The Ross Course is equally dramatic, but in a different way. It’s a links-style course that spills up and down hills and has one of the coolest sets of green complexes anywhere. They are huge, severely sloped and multi-tiered, and reward short-game skill and imagination. Good chippers and putters, and fans of Ross’ work in general, will absolutely love the place.

“Anybody’s in the game up there because you can make up for a lot of distance with a good short game,” Harner said. “I guess that’s probably true of a lot of golf courses, but there especially. If you have a weak short game, it’ll show up quickly there. If you get on the wrong section of the green or you miss the green in the wrong spot, it’s really tough to get it close with a chip.”

At roughly one-third the cost of the Dye Course (the 2019 rate was $125), the Ross Course is the busier of the two.

Be sure to check out the photograph of the 1924 PGA Championship field just inside the clubhouse door. A smiling Hagen appears on both ends of the photo because he had enough time to run from one side of the frame to the other while the camera aperture was open.

The Dye and Ross courses have been voted Indiana’s Nos. 1 and 2, respectively, on Golfweek’s Best You Can Play list every year since 2011.

They have played host to a number of professional and high-level amateur and collegiate tournaments over the last decade, including the Senior PGA Championship, the Senior LPGA Championship, the PGA Professional National Championship, the men’s and women’s Big Ten Conference championships and the Indiana Open.

The resort also has played host to the women’s Symetra and Legends tours.

“We feel the women’s sector of golf is the opportunity for growth,” Harner said. “Women make a lot of the decisions about what to buy, where to go, where to vacation. So, we want to be at the top of their list.”

French Lick Resort - Valley course

The Valley Links is a walkable nine-hole conversion of Tom Bendelow’s original 18-hole course.

The Valley Links is a walkable nine-hole conversion of Bendelow’s original 18-hole course, reimagined with families in mind. The rate in 2019 was $30 for nine holes and $45 to go around twice; children 12 and under play free of charge.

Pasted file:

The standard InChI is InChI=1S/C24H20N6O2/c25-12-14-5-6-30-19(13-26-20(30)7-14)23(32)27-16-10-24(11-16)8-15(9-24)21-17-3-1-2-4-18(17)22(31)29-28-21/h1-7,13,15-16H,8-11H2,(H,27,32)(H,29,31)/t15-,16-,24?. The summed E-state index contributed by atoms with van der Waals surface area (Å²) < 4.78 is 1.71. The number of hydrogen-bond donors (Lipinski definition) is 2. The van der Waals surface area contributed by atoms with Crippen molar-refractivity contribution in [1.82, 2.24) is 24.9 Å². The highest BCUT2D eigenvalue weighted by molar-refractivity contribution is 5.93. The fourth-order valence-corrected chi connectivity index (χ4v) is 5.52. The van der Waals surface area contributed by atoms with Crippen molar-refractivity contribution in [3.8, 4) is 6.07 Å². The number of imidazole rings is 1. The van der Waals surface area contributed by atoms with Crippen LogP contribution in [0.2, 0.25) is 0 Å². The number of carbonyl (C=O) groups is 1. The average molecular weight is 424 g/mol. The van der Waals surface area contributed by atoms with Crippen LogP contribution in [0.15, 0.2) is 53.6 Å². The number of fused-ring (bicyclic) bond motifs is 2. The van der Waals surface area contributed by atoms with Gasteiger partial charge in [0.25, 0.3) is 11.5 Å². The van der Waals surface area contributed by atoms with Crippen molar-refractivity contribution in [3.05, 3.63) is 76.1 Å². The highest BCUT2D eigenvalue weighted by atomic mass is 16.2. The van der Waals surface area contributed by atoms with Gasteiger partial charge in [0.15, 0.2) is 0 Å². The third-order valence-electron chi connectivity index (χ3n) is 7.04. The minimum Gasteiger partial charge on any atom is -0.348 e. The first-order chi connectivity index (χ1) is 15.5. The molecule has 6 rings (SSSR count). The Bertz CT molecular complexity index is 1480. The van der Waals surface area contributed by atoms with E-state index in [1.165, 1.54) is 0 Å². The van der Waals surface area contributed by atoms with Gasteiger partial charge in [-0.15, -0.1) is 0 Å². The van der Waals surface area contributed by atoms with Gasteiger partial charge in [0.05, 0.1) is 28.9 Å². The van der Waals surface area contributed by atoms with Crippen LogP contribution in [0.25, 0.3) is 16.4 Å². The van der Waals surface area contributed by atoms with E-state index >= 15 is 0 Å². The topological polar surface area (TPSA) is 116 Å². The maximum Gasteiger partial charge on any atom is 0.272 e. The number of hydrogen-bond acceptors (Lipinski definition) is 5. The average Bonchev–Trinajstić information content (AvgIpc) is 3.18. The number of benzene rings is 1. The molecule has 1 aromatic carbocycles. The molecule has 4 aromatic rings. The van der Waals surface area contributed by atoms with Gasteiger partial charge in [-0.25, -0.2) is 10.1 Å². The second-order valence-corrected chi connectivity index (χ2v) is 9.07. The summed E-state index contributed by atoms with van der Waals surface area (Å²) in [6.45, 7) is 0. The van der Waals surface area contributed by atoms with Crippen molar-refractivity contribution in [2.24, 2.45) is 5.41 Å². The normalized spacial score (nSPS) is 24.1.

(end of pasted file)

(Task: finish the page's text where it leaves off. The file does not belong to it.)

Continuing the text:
After golf, guests can retire to either of the luxury hotels, the West Baden Springs Hotel or the French Lick Springs Hotel.

frenchlick_hotel1.jpg

The West Baden Springs Hotel was called the “Eighth Wonder of the World” when it opened in 1902 because it boasted the (then) largest free-span dome in the world.

The West Baden Springs Hotel, built in 1902, is a National Historic Landmark and was called the “Eighth Wonder of the World” when it opened because it boasted the (then) largest free-span dome in the world. It features a stunning 200-foot atrium and 243 luxury guest rooms and suites.

The opulent hotel once had an opera house, a double-decker pony and bicycle track and a baseball field (where the Chicago Cubs trained from 1906 to 1911). After the stock market crash of 1929, the West Baden Springs Hotel was sold to the Society of Jesus for $1 in 1934. Northwood College was the next tenant, from 1967 to 1983, and then the hotel sat unoccupied for 13 years.

After part of the hotel collapsed in 1991, it was placed on the National Trust’s list of the 11 most endangered historic properties in the United States. It was then that Indiana Landmarks, the largest nonprofit preservation group in the nation, partnered with philanthropists Bill and Gayle Cook to restore the hotel and the neighboring French Lick Springs Hotel.

The French Lick Resort Casino reopened on Nov. 3, 2006, and the West Baden Springs Hotel reopened seven months later. In December, 2019, the resort opened the $21 million, six-story Valley Tower, a 71-room hotel located adjacent to the 51,000-square-foot casino. That brought the total number of hotel rooms at the resort to 737.

With 1,700 employees, the French Lick Resort is the largest employer in Orange County and one of the largest in the region. The population of French Lick was 1,807 in the 2010 census.

“If you don’t work at the resort,” Painter said, “someone in your family probably does.”

frenchlick_hotel2.jpg

The resort was fashioned after Baden-Baden, the great mineral spa of Europe.

A century ago, visitors arrived by train from Chicago to bathe in the mineral waters. Indeed, the resort was fashioned after Baden-Baden, the great mineral spa of Europe. It still retains its old-world charm, right down to the brick-paved entrance to the West Baden Springs Hotel, the meticulously maintained grounds and the horse-and-buggy rides.

“What I like to say is that our storied past is your next great adventure,” Painter said. “You come for the history, but the world-class pampering you can get makes it the best of both worlds. The hotels were built for the waters and people came for the waters, and in a roundabout way they still do.”

But now, they’re bringing their titanium drivers and graphite-shafted irons.

Please visit www.frenchlick.com for more information.

More from this Section